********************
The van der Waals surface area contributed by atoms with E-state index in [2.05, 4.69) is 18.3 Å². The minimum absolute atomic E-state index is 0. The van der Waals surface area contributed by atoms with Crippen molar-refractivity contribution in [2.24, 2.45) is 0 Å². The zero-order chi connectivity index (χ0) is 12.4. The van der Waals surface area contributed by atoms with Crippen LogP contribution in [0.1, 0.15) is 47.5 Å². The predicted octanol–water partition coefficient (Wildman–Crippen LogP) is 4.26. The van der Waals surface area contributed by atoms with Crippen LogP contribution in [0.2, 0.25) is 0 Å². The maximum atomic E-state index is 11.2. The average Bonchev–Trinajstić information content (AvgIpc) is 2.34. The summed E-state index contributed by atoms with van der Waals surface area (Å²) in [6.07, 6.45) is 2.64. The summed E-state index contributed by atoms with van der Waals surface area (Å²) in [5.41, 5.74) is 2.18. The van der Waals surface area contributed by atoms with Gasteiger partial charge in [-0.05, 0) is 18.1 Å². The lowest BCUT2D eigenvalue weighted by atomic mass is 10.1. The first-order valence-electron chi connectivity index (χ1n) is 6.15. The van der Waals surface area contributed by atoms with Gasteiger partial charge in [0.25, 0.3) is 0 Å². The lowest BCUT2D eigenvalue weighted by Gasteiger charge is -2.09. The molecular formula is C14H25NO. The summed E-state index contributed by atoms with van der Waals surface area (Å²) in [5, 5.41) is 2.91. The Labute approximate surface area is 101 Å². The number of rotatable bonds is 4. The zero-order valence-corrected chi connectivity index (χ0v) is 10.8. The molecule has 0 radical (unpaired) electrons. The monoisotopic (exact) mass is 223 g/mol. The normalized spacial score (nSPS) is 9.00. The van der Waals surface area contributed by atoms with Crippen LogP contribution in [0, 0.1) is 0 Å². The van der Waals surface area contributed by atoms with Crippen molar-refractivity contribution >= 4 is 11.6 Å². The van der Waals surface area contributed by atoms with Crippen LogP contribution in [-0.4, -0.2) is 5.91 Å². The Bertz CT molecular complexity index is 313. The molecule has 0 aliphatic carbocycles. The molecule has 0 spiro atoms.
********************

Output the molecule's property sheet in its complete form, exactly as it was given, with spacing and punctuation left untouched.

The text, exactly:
The van der Waals surface area contributed by atoms with E-state index in [2.05, 4.69) is 18.3 Å². The minimum absolute atomic E-state index is 0. The van der Waals surface area contributed by atoms with Crippen molar-refractivity contribution in [2.24, 2.45) is 0 Å². The zero-order chi connectivity index (χ0) is 12.4. The van der Waals surface area contributed by atoms with Crippen LogP contribution in [0.1, 0.15) is 47.5 Å². The predicted octanol–water partition coefficient (Wildman–Crippen LogP) is 4.26. The van der Waals surface area contributed by atoms with Crippen LogP contribution in [0.2, 0.25) is 0 Å². The maximum atomic E-state index is 11.2. The average Bonchev–Trinajstić information content (AvgIpc) is 2.34. The summed E-state index contributed by atoms with van der Waals surface area (Å²) in [6.07, 6.45) is 2.64. The summed E-state index contributed by atoms with van der Waals surface area (Å²) in [5.41, 5.74) is 2.18. The van der Waals surface area contributed by atoms with Gasteiger partial charge in [-0.05, 0) is 18.1 Å². The lowest BCUT2D eigenvalue weighted by atomic mass is 10.1. The first-order valence-electron chi connectivity index (χ1n) is 6.15. The van der Waals surface area contributed by atoms with Gasteiger partial charge in [0.25, 0.3) is 0 Å². The lowest BCUT2D eigenvalue weighted by Gasteiger charge is -2.09. The molecular formula is C14H25NO. The summed E-state index contributed by atoms with van der Waals surface area (Å²) in [5, 5.41) is 2.91. The Labute approximate surface area is 101 Å². The number of rotatable bonds is 4. The zero-order valence-corrected chi connectivity index (χ0v) is 10.8. The molecule has 0 radical (unpaired) electrons. The monoisotopic (exact) mass is 223 g/mol. The normalized spacial score (nSPS) is 9.00. The van der Waals surface area contributed by atoms with Crippen LogP contribution in [0, 0.1) is 0 Å². The van der Waals surface area contributed by atoms with Crippen molar-refractivity contribution >= 4 is 11.6 Å². The van der Waals surface area contributed by atoms with Crippen LogP contribution in [-0.4, -0.2) is 5.91 Å². The Bertz CT molecular complexity index is 313. The molecule has 0 aliphatic carbocycles. The molecule has 0 spiro atoms.